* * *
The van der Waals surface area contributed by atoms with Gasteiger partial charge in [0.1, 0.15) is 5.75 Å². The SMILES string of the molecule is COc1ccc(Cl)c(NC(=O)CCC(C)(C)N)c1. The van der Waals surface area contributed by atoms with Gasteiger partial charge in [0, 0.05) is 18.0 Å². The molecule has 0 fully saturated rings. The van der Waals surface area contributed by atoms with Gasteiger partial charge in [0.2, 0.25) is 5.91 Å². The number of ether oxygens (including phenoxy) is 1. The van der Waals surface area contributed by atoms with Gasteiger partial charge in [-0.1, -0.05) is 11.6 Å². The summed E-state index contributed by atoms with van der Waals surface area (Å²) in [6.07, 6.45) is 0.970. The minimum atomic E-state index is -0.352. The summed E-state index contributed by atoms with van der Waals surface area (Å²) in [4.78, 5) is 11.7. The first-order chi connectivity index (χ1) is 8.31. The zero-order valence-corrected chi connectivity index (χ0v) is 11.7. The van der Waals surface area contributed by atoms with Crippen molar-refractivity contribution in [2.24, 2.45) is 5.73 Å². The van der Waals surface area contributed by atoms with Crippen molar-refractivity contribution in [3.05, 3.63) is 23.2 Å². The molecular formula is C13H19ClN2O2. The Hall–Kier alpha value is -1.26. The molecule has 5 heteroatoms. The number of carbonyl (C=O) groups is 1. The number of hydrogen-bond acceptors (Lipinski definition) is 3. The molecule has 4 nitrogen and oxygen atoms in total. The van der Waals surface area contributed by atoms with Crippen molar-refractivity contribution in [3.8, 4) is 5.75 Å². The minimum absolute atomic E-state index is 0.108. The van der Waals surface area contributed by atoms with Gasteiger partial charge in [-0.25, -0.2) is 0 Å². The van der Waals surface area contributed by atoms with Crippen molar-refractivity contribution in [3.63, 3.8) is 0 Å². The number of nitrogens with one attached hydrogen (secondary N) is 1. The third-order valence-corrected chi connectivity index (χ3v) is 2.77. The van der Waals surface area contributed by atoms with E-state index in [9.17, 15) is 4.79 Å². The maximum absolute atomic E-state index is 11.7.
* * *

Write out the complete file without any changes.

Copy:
The van der Waals surface area contributed by atoms with Gasteiger partial charge in [0.1, 0.15) is 5.75 Å². The SMILES string of the molecule is COc1ccc(Cl)c(NC(=O)CCC(C)(C)N)c1. The van der Waals surface area contributed by atoms with Gasteiger partial charge in [0, 0.05) is 18.0 Å². The molecule has 0 fully saturated rings. The van der Waals surface area contributed by atoms with Gasteiger partial charge in [0.2, 0.25) is 5.91 Å². The number of ether oxygens (including phenoxy) is 1. The van der Waals surface area contributed by atoms with Gasteiger partial charge in [-0.1, -0.05) is 11.6 Å². The summed E-state index contributed by atoms with van der Waals surface area (Å²) in [6.07, 6.45) is 0.970. The minimum atomic E-state index is -0.352. The summed E-state index contributed by atoms with van der Waals surface area (Å²) in [4.78, 5) is 11.7. The first-order chi connectivity index (χ1) is 8.31. The zero-order valence-corrected chi connectivity index (χ0v) is 11.7. The van der Waals surface area contributed by atoms with Crippen molar-refractivity contribution in [2.24, 2.45) is 5.73 Å². The van der Waals surface area contributed by atoms with Crippen molar-refractivity contribution in [3.05, 3.63) is 23.2 Å². The molecular formula is C13H19ClN2O2. The Hall–Kier alpha value is -1.26. The molecule has 5 heteroatoms. The number of carbonyl (C=O) groups is 1. The number of hydrogen-bond acceptors (Lipinski definition) is 3. The molecule has 4 nitrogen and oxygen atoms in total. The van der Waals surface area contributed by atoms with Crippen molar-refractivity contribution in [3.8, 4) is 5.75 Å². The minimum absolute atomic E-state index is 0.108. The van der Waals surface area contributed by atoms with Gasteiger partial charge in [-0.25, -0.2) is 0 Å². The van der Waals surface area contributed by atoms with Crippen molar-refractivity contribution in [3.63, 3.8) is 0 Å². The number of nitrogens with one attached hydrogen (secondary N) is 1. The third-order valence-corrected chi connectivity index (χ3v) is 2.77. The van der Waals surface area contributed by atoms with E-state index in [9.17, 15) is 4.79 Å². The maximum absolute atomic E-state index is 11.7.